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From the PublisherAwaken your inner artist by using Elizabeth's 7-step guide to designing successful art quilts. She discusses finding sources for inspiration, working with color and value, creating designs, and constructing your quilts. Hands-on exercises will guide you through the process. Quilters at any level will spark their creativity and become better quilt designers by using this new book.
--Quilter's Digest; May 2013
Are you afraid to get started designing your own art quilt? Then this is the book you need. Not everyone is going to love Elizabeth Barton's methods, especially those people who like to work "intuitively", but if you are a planner and don't know how to plan one of these masterpieces, you are going to LOVE this book!
Even if you think planning isn't for you, I challenge you to give this a try. The full title of the book is Inspired to Design: Seven steps to successful art quilts. Elizabeth Barton takes you through these steps, from gathering up your ideas and inspirations, to making the basic decisions about composition by chosing the structure, focal point(s), colors and values, evaluating those choices, and putting them all together. Exercises feature prominently throughout the book. More time spent on thinking through design choices will make the time spent on construction more worthwhile!
I have become convinced by Elizabeth about the importance of a design wall and an inspiration notebook.
--mixed-media-artist.com; June 11, 2013
Elizabeth grew up in York, England, which is described in the information about the author as a dark Northern city, a statement most of us Northerners would take exception to! However, the interaction of light and time on buildings influenced her first quilts and the contrast between dark and light continues to influence and inspire her. The book is divided into seven instructional steps with hands-on exercises to guide you step-by-step through the process of designing an art quilt. It includes in-depth sections on composing a design, working with colour and value, and is suitable for art quilters of all levels.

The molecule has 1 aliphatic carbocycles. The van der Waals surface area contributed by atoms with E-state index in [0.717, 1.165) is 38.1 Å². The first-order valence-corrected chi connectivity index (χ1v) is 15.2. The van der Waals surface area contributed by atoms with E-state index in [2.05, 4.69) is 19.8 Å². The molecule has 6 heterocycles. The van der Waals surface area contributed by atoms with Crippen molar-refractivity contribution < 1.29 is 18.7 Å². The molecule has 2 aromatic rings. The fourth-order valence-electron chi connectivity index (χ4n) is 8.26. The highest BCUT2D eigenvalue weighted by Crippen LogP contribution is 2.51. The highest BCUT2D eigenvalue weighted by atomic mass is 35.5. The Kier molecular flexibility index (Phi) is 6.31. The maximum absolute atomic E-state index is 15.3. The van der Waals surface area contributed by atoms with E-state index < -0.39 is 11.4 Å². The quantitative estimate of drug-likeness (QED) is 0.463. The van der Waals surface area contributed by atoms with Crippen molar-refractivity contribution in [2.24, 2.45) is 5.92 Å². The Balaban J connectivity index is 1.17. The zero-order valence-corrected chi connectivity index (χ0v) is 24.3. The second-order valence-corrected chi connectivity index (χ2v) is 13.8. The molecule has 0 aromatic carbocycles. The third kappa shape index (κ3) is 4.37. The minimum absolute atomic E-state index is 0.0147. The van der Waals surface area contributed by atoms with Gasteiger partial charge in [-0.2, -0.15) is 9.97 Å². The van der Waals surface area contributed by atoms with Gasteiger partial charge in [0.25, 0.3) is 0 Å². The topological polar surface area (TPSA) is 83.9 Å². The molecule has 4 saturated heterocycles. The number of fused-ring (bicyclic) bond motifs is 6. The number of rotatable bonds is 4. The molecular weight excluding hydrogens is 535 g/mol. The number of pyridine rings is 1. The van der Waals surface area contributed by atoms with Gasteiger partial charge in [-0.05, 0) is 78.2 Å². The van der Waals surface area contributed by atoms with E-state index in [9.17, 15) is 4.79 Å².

--Fabrications Quilting For You; June/July 2013
There are a lot of design books for art quilters out there, but this one really stands out. Master art quilter Elizabeth Barton takes you in seven steps from finding inspiration and making simple sketches to constructing the actual quilt. Along the way there is a lot of information about elements such as structure, perspective, focal points, value and colour. Drawings, diagrams and lots of photos of her own award-winning quilts are used to illustrate the design elements. The book is easy to read and has many references to the way famous artists have used the elements described. Over 20 design exercises are added, each easy to do with basic supplies such as paper and pencil or a few scraps of fabric. Highly recommended.
--Down Under Textiles Magazine; June 2013
Elizabeth's evocative and captivating art quilts are always instantly recognizable as hers. She shares her design process and the steps that she goes through to create her abstract translations of sketches or photographs, and also the techniques she uses to construct the actual quilts. The exercises provided here are valuable tools for seeing your quilts in a different way and understanding more compltely how to apply the principles of art to your work as you are developing your designs. Images of Elizabeth's art works inspire throughout, and make the reader wish for more.
--Machine Quilting Unlimited; July/August 2013
Elizabeth Barton takes you through the steps of designing with fabric from finding your inspiration to color, value, and omission. If you are looking to step into Art Quilting, this is a great overview of how-tos and what-not-tos, including suggestions on how to critique a quilt or work you find isn't quite right. Most of Elizabeth's work is quite colorful, but she walks you through values and color charts to show how you could change the mood or feel of a project with a few color changes. The elimination of some objects from a photo inspiration doesn't seem to really change the overall impact of the design in many cases - a valuable lesson to this reviewer. The author makes quilting suggestions to continue the intention of your original design, including why and when to use metallic threads and/or the style of fill to use.
--IMQA's On Track! Magazine; Fall 2013